The outcome of the Democratic presidential primary in Pennsylvania, pitting Hillary Clinton against Barack Obama April 22, could sway undecided “super-delegates” now expected to decide who gets the party’s nod.

With the race as it stands, whoever wins in Pennsylvania and nine other primaries through June 3, neither Clinton nor Obama can lock in the 2,025 delegates needed to secure the Democratic nomination.

According to the independent site RealClearPolitics (RCP), Obama has 1,641 delegates compared to 1,503 for Clinton.

Among these delegates 1,415 are pledged to vote for Obama and 1,251 pleadged to vote for Clinton.

Obama has the support of 226 so-called super-delegates and Clinton 252. Those are out of a total of some 800 super-delegates to the party convention in Denver August 25-58; some are party bigwigs and many are elected offcials.

What makes their role unique is that the super-delegates are utterly free to vote their own minds.

The candidate who manages to convince them that she or he is the party’s best hope in the general election against presumptive Republican nominee John McCain is all but a shoo-in for the Democratic nomination.

“The superdelegates attempt to look at electability, and there is still a lot of water to go over the dam on that subject before most of them have to commit,” Phil Bredesen, the Tennessee governor and an undecided superdelegate, told The Wall Street Journal recently.

Delegates pledged to candidates in primaries are generally distributed proportionally. Unless one of the two wins by a wide margin in upcoming contests, observers expect the proportion of delegates in favor of each to remain similar to what it is now.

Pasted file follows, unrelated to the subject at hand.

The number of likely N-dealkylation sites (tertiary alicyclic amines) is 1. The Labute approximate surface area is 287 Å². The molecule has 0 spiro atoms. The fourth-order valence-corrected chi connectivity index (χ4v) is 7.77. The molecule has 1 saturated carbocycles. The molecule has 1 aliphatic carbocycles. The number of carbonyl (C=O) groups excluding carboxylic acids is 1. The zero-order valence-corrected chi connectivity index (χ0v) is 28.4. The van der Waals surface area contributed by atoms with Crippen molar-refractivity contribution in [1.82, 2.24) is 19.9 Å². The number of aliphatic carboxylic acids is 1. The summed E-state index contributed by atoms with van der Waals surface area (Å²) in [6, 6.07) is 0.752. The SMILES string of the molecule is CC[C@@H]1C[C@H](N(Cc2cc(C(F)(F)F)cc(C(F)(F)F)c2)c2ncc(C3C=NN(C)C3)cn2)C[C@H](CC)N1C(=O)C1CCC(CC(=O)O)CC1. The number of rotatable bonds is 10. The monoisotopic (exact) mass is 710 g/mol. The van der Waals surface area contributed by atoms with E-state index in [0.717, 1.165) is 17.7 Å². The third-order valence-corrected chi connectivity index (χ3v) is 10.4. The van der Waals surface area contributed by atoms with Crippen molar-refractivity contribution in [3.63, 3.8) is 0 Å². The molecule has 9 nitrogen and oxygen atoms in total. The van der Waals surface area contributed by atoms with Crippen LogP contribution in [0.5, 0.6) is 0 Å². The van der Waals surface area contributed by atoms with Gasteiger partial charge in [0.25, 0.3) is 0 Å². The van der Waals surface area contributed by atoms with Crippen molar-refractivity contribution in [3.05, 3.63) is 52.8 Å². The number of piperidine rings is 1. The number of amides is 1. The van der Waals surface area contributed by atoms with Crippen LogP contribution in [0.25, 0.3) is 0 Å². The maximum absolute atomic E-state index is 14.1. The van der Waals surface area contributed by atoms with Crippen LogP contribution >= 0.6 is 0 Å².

But in the event Clinton were to win in Pennsylvania, where she is the favorite, and then go on to win Indiana May 6, the snowballing momentum could start sending more undecided superdelegates under the Clinton tent.

“Superdelegates tend to blow with the wind,” said Jim Hollifield, a political science professor at Southern Methodist University (SMU) in Dallas.

The Obama camp says super-delegates ought to feel obliged to vote in line with the majority of party voters. Obama has won more states than Clinton and more votes then she.

But that argument does not hold water with the Clinton camp.

They say she has won the big states that carry disproportionate electoral weight, and some states that went Republican in 2004, but could go Democratic this year.

And they stress she has brought home wins in New York, California and New Jersey.

“If Senator Obama is not able to win Pennsylvania, it will again demonstrate that he has serious problems winning the large states,” stressed Howard Wolfson, a key Clinton adviser.

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